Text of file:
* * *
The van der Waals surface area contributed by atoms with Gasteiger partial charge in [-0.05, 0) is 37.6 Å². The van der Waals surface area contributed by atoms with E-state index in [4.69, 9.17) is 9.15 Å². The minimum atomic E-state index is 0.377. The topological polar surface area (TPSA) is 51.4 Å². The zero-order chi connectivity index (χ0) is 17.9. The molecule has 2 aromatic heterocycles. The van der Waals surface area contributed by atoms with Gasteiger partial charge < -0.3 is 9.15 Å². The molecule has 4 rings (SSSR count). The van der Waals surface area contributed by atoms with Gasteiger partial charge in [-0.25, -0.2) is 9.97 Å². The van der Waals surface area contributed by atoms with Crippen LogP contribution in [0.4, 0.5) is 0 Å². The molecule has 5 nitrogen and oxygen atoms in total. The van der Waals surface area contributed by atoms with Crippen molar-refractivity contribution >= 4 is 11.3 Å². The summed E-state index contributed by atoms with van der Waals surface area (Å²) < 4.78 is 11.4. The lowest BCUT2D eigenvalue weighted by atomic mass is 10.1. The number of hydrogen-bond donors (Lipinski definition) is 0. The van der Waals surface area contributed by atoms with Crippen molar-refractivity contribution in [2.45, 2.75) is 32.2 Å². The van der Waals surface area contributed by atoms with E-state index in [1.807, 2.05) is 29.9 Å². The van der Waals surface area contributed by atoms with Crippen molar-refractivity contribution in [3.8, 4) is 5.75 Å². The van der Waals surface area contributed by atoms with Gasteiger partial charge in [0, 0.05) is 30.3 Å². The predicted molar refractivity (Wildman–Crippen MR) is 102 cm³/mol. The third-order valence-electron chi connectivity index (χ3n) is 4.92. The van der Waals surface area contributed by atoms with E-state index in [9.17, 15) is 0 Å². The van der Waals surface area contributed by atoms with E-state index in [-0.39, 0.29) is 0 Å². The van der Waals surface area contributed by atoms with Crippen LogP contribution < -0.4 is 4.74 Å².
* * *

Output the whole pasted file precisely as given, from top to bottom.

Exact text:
The van der Waals surface area contributed by atoms with Gasteiger partial charge in [-0.05, 0) is 37.6 Å². The van der Waals surface area contributed by atoms with E-state index in [4.69, 9.17) is 9.15 Å². The minimum atomic E-state index is 0.377. The topological polar surface area (TPSA) is 51.4 Å². The zero-order chi connectivity index (χ0) is 17.9. The molecule has 2 aromatic heterocycles. The van der Waals surface area contributed by atoms with Gasteiger partial charge < -0.3 is 9.15 Å². The molecule has 4 rings (SSSR count). The van der Waals surface area contributed by atoms with Gasteiger partial charge in [-0.25, -0.2) is 9.97 Å². The van der Waals surface area contributed by atoms with Crippen LogP contribution in [0.4, 0.5) is 0 Å². The molecule has 5 nitrogen and oxygen atoms in total. The van der Waals surface area contributed by atoms with Crippen molar-refractivity contribution >= 4 is 11.3 Å². The summed E-state index contributed by atoms with van der Waals surface area (Å²) < 4.78 is 11.4. The lowest BCUT2D eigenvalue weighted by atomic mass is 10.1. The number of hydrogen-bond donors (Lipinski definition) is 0. The van der Waals surface area contributed by atoms with Crippen molar-refractivity contribution in [2.45, 2.75) is 32.2 Å². The van der Waals surface area contributed by atoms with E-state index in [1.807, 2.05) is 29.9 Å². The van der Waals surface area contributed by atoms with Crippen molar-refractivity contribution in [3.8, 4) is 5.75 Å². The van der Waals surface area contributed by atoms with Gasteiger partial charge in [0, 0.05) is 30.3 Å². The predicted molar refractivity (Wildman–Crippen MR) is 102 cm³/mol. The third-order valence-electron chi connectivity index (χ3n) is 4.92. The van der Waals surface area contributed by atoms with E-state index in [9.17, 15) is 0 Å². The van der Waals surface area contributed by atoms with E-state index in [-0.39, 0.29) is 0 Å². The van der Waals surface area contributed by atoms with Crippen LogP contribution < -0.4 is 4.74 Å².